Have you ever had problems trying to correctly photograph a full moon so that you can actually see detail and not just a formless white blob? If so, here is what you can do so solve that problem and create more beautiful and appealing images.
First, if you want to get a decent size moon in your photo, it is always recommended that you shoot it with a lens that has has a focal length of 300mm (400 would be better.) If you don't have a lens that long, 200mm will work. I have used a 70-200mm Canon f/4.0 L series lens for years and got great results Next, set you ISO at 400. This will also help you have a fast enough shutter speed so that you don't get motion blur. Speaking of shutter speeds, start by setting your shutter speed at around 1/400th of a second. A good rule of thumb is to set your shutter speed at double whatever your focal length is on the lens you are using. Ok what about aperture? I usually set mine at around f/11. You don’t want too much light hitting your camera sensor so choose an aperture like f/11 or f/16. Now that you have those variables in place, here is one thing that is very important and should not be overlooked.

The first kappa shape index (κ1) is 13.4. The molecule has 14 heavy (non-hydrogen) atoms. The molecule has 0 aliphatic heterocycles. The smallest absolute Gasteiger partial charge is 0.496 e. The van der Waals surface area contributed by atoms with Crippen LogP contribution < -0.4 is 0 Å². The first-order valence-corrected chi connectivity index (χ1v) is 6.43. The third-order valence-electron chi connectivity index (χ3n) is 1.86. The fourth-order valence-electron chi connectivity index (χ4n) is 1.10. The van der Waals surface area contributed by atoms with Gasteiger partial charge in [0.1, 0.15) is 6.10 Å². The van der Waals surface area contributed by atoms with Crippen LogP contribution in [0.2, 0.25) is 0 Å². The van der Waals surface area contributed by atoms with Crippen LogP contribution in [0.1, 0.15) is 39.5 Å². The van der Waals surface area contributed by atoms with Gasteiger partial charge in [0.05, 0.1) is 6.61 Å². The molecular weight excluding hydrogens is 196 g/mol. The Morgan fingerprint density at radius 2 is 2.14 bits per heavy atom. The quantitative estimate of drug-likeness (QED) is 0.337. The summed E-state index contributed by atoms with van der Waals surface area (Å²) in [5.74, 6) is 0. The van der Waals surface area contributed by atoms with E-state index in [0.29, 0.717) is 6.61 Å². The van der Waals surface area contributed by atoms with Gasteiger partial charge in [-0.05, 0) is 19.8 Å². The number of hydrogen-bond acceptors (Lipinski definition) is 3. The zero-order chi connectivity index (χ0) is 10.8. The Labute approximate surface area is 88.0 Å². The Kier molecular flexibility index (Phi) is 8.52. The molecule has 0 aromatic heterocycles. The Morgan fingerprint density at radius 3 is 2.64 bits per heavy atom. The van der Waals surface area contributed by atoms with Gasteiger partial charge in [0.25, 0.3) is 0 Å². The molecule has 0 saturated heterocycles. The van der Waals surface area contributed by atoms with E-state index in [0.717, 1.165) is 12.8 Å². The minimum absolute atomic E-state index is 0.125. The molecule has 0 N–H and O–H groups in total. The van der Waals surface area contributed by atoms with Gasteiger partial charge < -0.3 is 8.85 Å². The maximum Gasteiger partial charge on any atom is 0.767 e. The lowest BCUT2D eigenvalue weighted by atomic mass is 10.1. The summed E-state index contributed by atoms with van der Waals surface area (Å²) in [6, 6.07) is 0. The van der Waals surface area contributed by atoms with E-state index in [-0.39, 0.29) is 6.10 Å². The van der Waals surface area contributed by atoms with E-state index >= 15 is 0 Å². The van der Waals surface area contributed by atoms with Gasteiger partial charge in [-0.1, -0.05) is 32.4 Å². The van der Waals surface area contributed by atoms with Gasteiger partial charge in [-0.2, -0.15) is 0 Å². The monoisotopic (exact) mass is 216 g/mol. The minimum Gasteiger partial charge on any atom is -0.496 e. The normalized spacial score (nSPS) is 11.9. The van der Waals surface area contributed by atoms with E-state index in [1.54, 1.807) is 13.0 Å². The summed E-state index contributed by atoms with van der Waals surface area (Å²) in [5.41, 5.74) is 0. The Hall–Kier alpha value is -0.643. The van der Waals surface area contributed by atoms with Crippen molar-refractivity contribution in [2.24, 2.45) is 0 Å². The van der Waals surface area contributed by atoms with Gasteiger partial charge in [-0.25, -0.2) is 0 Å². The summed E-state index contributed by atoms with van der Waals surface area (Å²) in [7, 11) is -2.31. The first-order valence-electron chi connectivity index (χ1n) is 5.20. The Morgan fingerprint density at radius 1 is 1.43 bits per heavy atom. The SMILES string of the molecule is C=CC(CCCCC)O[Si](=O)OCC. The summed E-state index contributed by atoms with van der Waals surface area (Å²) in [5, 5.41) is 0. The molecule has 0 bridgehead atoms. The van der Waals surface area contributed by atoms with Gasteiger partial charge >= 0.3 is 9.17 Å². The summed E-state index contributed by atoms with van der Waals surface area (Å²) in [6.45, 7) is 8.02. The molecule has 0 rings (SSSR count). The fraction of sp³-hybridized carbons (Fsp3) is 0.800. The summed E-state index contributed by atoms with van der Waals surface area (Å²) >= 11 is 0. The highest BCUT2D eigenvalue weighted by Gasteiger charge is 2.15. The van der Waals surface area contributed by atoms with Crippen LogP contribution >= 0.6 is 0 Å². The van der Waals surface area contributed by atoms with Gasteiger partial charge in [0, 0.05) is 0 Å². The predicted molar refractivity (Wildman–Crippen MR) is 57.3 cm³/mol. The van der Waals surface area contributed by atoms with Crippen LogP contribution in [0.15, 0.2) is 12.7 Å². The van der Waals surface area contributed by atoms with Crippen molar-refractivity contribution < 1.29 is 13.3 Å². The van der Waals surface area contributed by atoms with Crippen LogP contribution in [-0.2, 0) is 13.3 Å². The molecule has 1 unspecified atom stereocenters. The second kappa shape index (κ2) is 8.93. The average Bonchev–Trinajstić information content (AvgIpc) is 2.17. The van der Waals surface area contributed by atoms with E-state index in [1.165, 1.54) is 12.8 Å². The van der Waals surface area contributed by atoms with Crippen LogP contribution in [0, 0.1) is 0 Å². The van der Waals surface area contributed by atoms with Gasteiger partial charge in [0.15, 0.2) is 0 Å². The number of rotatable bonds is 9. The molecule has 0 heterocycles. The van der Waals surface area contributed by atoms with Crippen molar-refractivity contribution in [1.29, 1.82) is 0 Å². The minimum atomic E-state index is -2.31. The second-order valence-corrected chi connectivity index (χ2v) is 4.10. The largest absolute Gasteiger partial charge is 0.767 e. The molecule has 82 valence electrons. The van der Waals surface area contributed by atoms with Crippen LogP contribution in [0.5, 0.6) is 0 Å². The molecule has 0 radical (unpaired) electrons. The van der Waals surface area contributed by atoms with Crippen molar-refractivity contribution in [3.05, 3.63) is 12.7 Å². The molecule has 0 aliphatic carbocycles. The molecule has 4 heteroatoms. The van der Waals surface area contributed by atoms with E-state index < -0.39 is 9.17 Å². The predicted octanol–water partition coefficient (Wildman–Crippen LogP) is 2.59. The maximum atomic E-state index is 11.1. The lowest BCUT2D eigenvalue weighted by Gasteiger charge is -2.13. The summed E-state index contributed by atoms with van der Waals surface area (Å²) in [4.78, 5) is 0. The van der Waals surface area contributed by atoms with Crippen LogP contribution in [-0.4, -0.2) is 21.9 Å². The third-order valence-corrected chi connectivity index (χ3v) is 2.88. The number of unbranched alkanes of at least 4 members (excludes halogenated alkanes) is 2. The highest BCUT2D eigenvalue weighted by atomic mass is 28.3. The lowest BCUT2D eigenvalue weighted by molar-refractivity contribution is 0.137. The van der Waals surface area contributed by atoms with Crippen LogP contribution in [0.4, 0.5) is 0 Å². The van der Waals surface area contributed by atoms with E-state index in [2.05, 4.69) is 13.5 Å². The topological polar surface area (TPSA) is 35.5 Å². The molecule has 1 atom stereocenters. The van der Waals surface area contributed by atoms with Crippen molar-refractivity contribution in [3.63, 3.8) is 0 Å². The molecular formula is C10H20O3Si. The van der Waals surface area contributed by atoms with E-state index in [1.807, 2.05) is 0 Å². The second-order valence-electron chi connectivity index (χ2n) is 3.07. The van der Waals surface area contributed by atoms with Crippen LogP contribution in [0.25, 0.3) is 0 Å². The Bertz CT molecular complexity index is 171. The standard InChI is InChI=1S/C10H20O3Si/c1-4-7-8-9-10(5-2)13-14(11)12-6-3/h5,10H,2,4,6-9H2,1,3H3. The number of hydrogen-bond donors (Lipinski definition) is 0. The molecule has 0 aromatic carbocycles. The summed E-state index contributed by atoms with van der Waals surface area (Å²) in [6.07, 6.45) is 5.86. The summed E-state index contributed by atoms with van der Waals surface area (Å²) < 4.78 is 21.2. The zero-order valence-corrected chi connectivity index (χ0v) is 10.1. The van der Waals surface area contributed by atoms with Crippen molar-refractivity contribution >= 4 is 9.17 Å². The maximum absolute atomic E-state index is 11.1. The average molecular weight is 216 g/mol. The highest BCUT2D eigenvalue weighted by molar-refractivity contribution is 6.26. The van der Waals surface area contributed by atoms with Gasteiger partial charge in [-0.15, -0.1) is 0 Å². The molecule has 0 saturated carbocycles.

USE A GOOD STURDY TRIPOD!
The reason for this is because it will give you a rock solid image. Trying to hand hold a camera with a long lens attached to it won't give you favorable results. In choosing a tripod, make sure you are using one that will completely support the overall weight of the camera and lens that you are shooting with.
Another thing you can do to minimize any kind of motion blur is to use the mirror lock up function in your camera. Most digital DSLR camera have this option. This will lock your mirror in the UP position when you first depress the shutter so that the only movement you get will be the mirror coming back down after the image exposure has been taken, thus minimizing or eliminating what is called mirror slap. One more thing you can use to minimize camera shake is a shutter cable release. This can be wired or wireless. It will keep you from touching the camera with your hands during the exposure. If your camera does not have a port on the side for a cable release, you can use your camera’s self timer.
A good time to photograph the moon is when it is low on the horizon, usually when it is just beginning to rise or set. The reason for this is because at that time of day or night, the moon is closest to the horizon. That is when it is also at its largest, because at that time, it is at its closest point in reference to the earth. Also, during a moon rise or moon set, the moon is not as bight as it is when it appears higher in the night sky. When the moon first rises or sets, it is usually a yellowish color and because it is not as bright, it makes it easier to work with, as far as gauging your overall exposure. Also, there is usually still enough ambient or existing light in the sky to where you can include some of the foreground landscape elements to create a more interesting image.
These are the things that I have learned. They have helped me improve my moon images dramatically.